Working from Drafts

We rarely go directly from thought to finished copy. Most of our work, be it professional or personal, requires drafts and the section that initially seemed brilliant may later be scratched out. We close in on our thoughts by expressing them again and again.

So it is with portions of our life. They are not set in stone, but on paper, and are waiting for revisions. I've been drafting some portions for decades. 

Trust Erosion Recipe

Take a few paragraphs of a fine old language. Sprinkle some parsed words. Extract important information. Dice any questions. Stir in vagueness. Add a pinch of distracting anecdotes. Pour in a cup of evasion. Season with statistics. Serve in a rush.

[Note: If sufficient parsed words are not available, one lie will do.]

Quote of the Day

A memorandum is not written to inform the reader but to protect the writer.

- Dean Acheson

Friday, July 26, 2013

Disciplinary Conversation: It's Not About You

"Are you kidding me? It was a screw-up, but it wasn't the sort of thing that justifies termination."

"I would normally agree, but the lawyers are nervous."

"The lawyers are always nervous."

"They think someone could make something of it."

"Someone can make something of anything. So tell me never to do it again. You know I won't."

"I'd like to do that, but the lawyers say it would look weak."

"But termination is completely out of proportion. It was a minor incident."

"Yeah, but the lawyers are saying that we can't treat it that way. They say we have to use a sledge hammer to swat a fly."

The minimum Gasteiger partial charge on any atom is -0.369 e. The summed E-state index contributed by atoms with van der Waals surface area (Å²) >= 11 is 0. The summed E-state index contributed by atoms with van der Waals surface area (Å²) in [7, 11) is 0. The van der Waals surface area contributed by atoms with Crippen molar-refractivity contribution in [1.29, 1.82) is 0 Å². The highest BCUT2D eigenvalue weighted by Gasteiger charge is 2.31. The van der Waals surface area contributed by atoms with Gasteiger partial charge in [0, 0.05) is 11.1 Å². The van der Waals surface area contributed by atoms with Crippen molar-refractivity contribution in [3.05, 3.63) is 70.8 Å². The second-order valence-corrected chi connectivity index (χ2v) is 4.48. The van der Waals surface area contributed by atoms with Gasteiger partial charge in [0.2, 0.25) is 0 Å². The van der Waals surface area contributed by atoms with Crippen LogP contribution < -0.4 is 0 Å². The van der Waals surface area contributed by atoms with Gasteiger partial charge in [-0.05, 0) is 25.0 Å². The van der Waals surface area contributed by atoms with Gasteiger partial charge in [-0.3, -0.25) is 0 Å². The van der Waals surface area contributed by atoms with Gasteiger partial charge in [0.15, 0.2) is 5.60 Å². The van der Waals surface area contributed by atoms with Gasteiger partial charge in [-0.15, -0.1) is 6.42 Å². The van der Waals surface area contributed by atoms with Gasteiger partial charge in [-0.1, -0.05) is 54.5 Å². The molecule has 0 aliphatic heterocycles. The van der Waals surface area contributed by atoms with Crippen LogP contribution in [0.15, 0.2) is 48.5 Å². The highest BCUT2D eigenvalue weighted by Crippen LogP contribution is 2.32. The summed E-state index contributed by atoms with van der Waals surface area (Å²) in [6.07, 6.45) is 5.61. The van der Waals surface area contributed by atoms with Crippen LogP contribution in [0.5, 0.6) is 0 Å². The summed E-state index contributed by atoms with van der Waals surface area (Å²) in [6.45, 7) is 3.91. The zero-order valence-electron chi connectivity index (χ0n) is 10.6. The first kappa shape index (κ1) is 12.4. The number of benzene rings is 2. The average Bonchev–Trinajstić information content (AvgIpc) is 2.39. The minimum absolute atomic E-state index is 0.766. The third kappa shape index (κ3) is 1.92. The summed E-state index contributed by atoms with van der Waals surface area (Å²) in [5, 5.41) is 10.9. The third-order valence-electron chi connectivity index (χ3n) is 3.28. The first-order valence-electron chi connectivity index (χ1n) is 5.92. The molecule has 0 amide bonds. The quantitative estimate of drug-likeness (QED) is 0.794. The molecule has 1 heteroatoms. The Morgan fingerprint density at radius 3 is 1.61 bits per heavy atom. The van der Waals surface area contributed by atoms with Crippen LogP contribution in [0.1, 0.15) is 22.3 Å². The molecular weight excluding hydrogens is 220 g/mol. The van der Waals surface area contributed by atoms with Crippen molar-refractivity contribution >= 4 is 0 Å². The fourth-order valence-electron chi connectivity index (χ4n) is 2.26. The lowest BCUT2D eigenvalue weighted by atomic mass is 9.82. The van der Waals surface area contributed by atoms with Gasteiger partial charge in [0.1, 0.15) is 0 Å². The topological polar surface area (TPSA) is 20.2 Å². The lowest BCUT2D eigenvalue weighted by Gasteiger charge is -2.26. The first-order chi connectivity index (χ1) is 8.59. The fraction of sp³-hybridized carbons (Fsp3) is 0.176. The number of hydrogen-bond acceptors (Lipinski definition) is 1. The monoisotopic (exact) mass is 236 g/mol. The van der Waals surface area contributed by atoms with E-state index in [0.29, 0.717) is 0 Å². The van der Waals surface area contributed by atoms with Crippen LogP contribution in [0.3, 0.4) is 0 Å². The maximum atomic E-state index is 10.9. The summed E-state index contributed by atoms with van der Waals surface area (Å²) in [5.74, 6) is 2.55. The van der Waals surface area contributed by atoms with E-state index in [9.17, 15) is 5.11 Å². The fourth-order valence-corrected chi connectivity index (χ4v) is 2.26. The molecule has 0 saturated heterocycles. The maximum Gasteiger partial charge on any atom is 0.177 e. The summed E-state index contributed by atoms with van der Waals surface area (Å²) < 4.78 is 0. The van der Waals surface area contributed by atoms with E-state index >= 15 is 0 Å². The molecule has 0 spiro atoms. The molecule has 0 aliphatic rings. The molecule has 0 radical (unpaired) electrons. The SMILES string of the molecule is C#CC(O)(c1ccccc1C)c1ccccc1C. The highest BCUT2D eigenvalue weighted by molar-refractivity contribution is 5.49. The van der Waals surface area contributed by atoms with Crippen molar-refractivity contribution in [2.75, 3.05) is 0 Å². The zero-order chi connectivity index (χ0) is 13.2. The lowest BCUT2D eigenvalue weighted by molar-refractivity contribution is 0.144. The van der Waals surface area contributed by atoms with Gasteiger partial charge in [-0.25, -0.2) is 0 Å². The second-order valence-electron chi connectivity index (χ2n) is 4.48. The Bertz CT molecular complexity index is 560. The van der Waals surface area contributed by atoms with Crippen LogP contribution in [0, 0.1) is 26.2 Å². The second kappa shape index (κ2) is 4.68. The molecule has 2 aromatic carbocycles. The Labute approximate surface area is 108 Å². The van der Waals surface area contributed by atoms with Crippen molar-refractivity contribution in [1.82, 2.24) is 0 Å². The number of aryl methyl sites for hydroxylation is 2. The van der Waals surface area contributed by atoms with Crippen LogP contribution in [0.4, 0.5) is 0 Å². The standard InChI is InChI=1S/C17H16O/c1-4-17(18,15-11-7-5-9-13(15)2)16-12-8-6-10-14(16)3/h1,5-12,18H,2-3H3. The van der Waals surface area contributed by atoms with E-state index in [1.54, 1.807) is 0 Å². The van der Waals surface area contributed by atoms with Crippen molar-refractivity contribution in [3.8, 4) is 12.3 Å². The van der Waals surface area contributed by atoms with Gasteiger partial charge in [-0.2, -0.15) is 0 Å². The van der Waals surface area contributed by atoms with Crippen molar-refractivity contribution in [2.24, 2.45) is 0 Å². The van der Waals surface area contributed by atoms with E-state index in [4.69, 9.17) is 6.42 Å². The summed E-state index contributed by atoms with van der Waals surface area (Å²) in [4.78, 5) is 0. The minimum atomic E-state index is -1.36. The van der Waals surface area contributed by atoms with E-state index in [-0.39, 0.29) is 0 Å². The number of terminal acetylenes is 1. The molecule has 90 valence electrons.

"I'll overlook the 'fly' part but what I hear you saying is that what I did is not really the issue. The issue is how you all will be perceived later."

"It's not about you. It's about us."

"This sounds like a break-up."

First Paragraph

Along the whole length of the Iron Coast, from Alprech Point to Cape Gris-Nez, five out of seven corps of the Grand Army breathed the salt air of the English Channel.

- From Captain Cut-Throat by John Dickson Carr

The Hawthorne Effect

At Scientific American, Hilda Bastian looks behind the story.

Miscellaneous and Fast

White House Tapes: LBJ talks with Ike.
Wally Bock on the leadership of Pope Francis.
David Kanigan has some William James to ponder.
Harry Truman goes after JFK.
And try the Himmler cheesecake: A sandwich named after Fidel Castro.
Spiegel: Germans vow to save Spanish party beach.
Tanmay Vora: Building a great team and culture.
The Onion: American Voices on calling people "fat."
Peter Berger on angry atheists.